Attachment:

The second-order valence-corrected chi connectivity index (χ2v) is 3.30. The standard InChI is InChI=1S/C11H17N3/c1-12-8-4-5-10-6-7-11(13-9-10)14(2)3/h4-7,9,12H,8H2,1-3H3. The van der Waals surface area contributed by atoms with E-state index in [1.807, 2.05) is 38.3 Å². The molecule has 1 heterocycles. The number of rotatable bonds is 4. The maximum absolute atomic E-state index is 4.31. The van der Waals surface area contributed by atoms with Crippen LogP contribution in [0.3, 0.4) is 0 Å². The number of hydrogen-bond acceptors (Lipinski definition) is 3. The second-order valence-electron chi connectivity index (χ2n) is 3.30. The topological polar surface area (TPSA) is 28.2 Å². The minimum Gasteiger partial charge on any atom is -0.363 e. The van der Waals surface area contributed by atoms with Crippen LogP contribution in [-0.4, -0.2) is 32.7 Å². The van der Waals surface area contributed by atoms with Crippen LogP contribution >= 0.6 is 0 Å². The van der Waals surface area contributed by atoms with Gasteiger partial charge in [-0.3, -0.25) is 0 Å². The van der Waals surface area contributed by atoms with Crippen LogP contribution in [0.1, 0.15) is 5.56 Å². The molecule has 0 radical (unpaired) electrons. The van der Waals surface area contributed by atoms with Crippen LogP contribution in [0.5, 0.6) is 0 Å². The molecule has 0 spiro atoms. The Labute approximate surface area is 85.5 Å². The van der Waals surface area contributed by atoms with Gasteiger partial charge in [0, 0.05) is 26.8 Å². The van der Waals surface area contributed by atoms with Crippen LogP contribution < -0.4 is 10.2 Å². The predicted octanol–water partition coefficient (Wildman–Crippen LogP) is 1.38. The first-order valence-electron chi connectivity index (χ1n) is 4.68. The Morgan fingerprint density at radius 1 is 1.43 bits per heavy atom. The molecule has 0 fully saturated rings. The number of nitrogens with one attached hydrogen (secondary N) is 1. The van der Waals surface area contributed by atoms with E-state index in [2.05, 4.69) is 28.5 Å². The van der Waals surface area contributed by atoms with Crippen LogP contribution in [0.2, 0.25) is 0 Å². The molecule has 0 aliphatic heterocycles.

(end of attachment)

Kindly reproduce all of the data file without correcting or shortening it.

The second-order valence-corrected chi connectivity index (χ2v) is 3.30. The standard InChI is InChI=1S/C11H17N3/c1-12-8-4-5-10-6-7-11(13-9-10)14(2)3/h4-7,9,12H,8H2,1-3H3. The van der Waals surface area contributed by atoms with E-state index in [1.807, 2.05) is 38.3 Å². The molecule has 1 heterocycles. The number of rotatable bonds is 4. The maximum absolute atomic E-state index is 4.31. The van der Waals surface area contributed by atoms with Crippen LogP contribution in [0.3, 0.4) is 0 Å². The number of hydrogen-bond acceptors (Lipinski definition) is 3. The second-order valence-electron chi connectivity index (χ2n) is 3.30. The topological polar surface area (TPSA) is 28.2 Å². The minimum Gasteiger partial charge on any atom is -0.363 e. The van der Waals surface area contributed by atoms with Crippen LogP contribution in [-0.4, -0.2) is 32.7 Å². The van der Waals surface area contributed by atoms with Crippen LogP contribution >= 0.6 is 0 Å². The van der Waals surface area contributed by atoms with Gasteiger partial charge in [-0.3, -0.25) is 0 Å². The van der Waals surface area contributed by atoms with Crippen LogP contribution in [0.1, 0.15) is 5.56 Å². The molecule has 0 radical (unpaired) electrons. The van der Waals surface area contributed by atoms with Crippen LogP contribution in [0.5, 0.6) is 0 Å². The molecule has 0 spiro atoms. The Labute approximate surface area is 85.5 Å². The van der Waals surface area contributed by atoms with Gasteiger partial charge in [0, 0.05) is 26.8 Å². The van der Waals surface area contributed by atoms with Crippen LogP contribution < -0.4 is 10.2 Å². The predicted octanol–water partition coefficient (Wildman–Crippen LogP) is 1.38. The first-order valence-electron chi connectivity index (χ1n) is 4.68. The Morgan fingerprint density at radius 1 is 1.43 bits per heavy atom. The molecule has 0 fully saturated rings. The number of nitrogens with one attached hydrogen (secondary N) is 1. The van der Waals surface area contributed by atoms with E-state index in [2.05, 4.69) is 28.5 Å². The van der Waals surface area contributed by atoms with Crippen LogP contribution in [0.2, 0.25) is 0 Å². The molecule has 0 aliphatic heterocycles.